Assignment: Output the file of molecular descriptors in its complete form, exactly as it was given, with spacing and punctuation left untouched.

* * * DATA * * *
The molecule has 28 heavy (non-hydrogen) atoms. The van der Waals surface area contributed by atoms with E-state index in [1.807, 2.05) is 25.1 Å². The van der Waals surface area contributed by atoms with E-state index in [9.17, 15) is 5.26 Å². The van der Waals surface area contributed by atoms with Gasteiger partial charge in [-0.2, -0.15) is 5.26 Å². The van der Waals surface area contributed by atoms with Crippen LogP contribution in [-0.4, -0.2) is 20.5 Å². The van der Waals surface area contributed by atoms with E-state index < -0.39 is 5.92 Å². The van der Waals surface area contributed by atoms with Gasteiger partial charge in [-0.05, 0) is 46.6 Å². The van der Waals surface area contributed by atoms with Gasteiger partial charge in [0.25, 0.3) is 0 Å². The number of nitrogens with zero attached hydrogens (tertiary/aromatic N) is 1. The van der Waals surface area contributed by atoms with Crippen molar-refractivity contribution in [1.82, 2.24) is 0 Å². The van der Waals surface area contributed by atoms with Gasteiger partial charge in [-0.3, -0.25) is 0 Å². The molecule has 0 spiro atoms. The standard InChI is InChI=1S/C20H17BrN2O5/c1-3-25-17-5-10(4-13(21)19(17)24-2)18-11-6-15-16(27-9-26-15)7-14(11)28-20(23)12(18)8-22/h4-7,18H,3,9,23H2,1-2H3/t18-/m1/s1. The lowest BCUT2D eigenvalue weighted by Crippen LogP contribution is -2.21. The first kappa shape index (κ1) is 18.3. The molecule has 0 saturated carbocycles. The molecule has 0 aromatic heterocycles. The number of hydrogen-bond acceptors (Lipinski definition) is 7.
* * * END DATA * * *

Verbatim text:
The molecule has 28 heavy (non-hydrogen) atoms. The van der Waals surface area contributed by atoms with E-state index in [1.807, 2.05) is 25.1 Å². The van der Waals surface area contributed by atoms with E-state index in [9.17, 15) is 5.26 Å². The van der Waals surface area contributed by atoms with Gasteiger partial charge in [-0.2, -0.15) is 5.26 Å². The van der Waals surface area contributed by atoms with Crippen LogP contribution in [-0.4, -0.2) is 20.5 Å². The van der Waals surface area contributed by atoms with E-state index < -0.39 is 5.92 Å². The van der Waals surface area contributed by atoms with Gasteiger partial charge in [-0.05, 0) is 46.6 Å². The van der Waals surface area contributed by atoms with Gasteiger partial charge in [0.25, 0.3) is 0 Å². The number of nitrogens with zero attached hydrogens (tertiary/aromatic N) is 1. The van der Waals surface area contributed by atoms with Crippen molar-refractivity contribution in [1.82, 2.24) is 0 Å². The van der Waals surface area contributed by atoms with Gasteiger partial charge in [-0.3, -0.25) is 0 Å². The molecule has 0 spiro atoms. The standard InChI is InChI=1S/C20H17BrN2O5/c1-3-25-17-5-10(4-13(21)19(17)24-2)18-11-6-15-16(27-9-26-15)7-14(11)28-20(23)12(18)8-22/h4-7,18H,3,9,23H2,1-2H3/t18-/m1/s1. The lowest BCUT2D eigenvalue weighted by Crippen LogP contribution is -2.21. The first kappa shape index (κ1) is 18.3. The molecule has 0 saturated carbocycles. The molecule has 0 aromatic heterocycles. The number of hydrogen-bond acceptors (Lipinski definition) is 7.